Drew came by our house yesterday morning. The morning sun backlit his silhouette as he unlocked the front door and stood at the threshold. His long curly hair stood on end. A white boy’s afro. He said he was going to use the restroom.
“Did you sleep at the group home last night?” I said.
“No, no,” he said, shaking his head. He proceeded to the bathroom where I heard the flush and then into the garage where I heard the buzz of a variable speed drill. Alone in the house, I decided to write this post.
If you happened to read my post about prayers and friends carrying me last week, you know my son Drew was in the behavioral health hospital. Hospitalization #6. After ten long years of battling paranoid schizophrenia. Drew still has good days. When he left with HPD for the hospital, I found crystal meth in his room. How long have I been finding meth in his room? Has it been two years? Did I ever find meth three years ago when we lived in the La Quinta after the hurricane? How many times have I thrown meth in the trash? Where does he get his money to buy? Is he selling it? Does he have a medication efficacy issue? Is meth or schizophrenia the larger problem? These questions beat me down. Who knows?
Anyway, Drew spent five good days at the hospital. I have no idea what they did for him because he is thirty years old, and HIPAA laws protect his privacy. Drew reports that nothing happened, which could be true or false. The hospital doctor determined he was good to go. No further treatment necessary. The problem is Drew’s behavior leading up to the hospitalization proved dangerous to himself and/or others. Over the past three years, his delusions have progressively worsened along with his reactions to what he hears and believes. His dad and I are not willing to have him in our home at this time, partly because of a police report filed by our neighbors that in part led to his hospitalization. His psychiatrist is aware and unhelpful. Hospitalization #6 was unhelpful. Drew agreed to stay in a group home following his discharge.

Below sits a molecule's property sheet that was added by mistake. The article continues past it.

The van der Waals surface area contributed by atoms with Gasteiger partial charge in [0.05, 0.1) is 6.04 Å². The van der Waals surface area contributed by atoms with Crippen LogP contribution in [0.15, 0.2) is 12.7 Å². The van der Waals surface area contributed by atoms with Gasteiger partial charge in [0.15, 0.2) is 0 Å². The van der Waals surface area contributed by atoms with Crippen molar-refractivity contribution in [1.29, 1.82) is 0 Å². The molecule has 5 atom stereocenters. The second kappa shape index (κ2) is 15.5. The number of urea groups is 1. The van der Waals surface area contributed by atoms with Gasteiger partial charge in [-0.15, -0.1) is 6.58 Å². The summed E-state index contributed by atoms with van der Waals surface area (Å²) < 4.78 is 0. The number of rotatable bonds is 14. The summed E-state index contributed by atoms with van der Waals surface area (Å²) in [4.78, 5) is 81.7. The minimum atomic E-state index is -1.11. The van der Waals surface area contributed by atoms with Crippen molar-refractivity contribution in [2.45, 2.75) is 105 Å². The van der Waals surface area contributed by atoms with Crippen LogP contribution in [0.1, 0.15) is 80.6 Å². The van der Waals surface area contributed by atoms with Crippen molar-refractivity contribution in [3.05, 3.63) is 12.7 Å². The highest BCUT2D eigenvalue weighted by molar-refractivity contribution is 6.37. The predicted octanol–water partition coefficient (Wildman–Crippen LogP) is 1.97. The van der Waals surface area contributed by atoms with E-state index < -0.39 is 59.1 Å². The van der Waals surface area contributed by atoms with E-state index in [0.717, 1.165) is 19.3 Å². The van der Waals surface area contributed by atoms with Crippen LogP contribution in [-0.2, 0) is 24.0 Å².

By the way in Texas, group homes are not accredited in any way. If I wanted to open a group home for mentally ill patients and feed them and oversee their medication, I could—TOMORROW. IF. If you want to make some money, or at least have someone else pay your mortgage, move to Texas, open a group home, call psychiatric hospitals, and let them know you are open for business. From what I understand, it doesn’t take much more than that. Also, Texas ranks near the bottom of our fifty states for mental health expenditures per capita. Go figure. Should we move?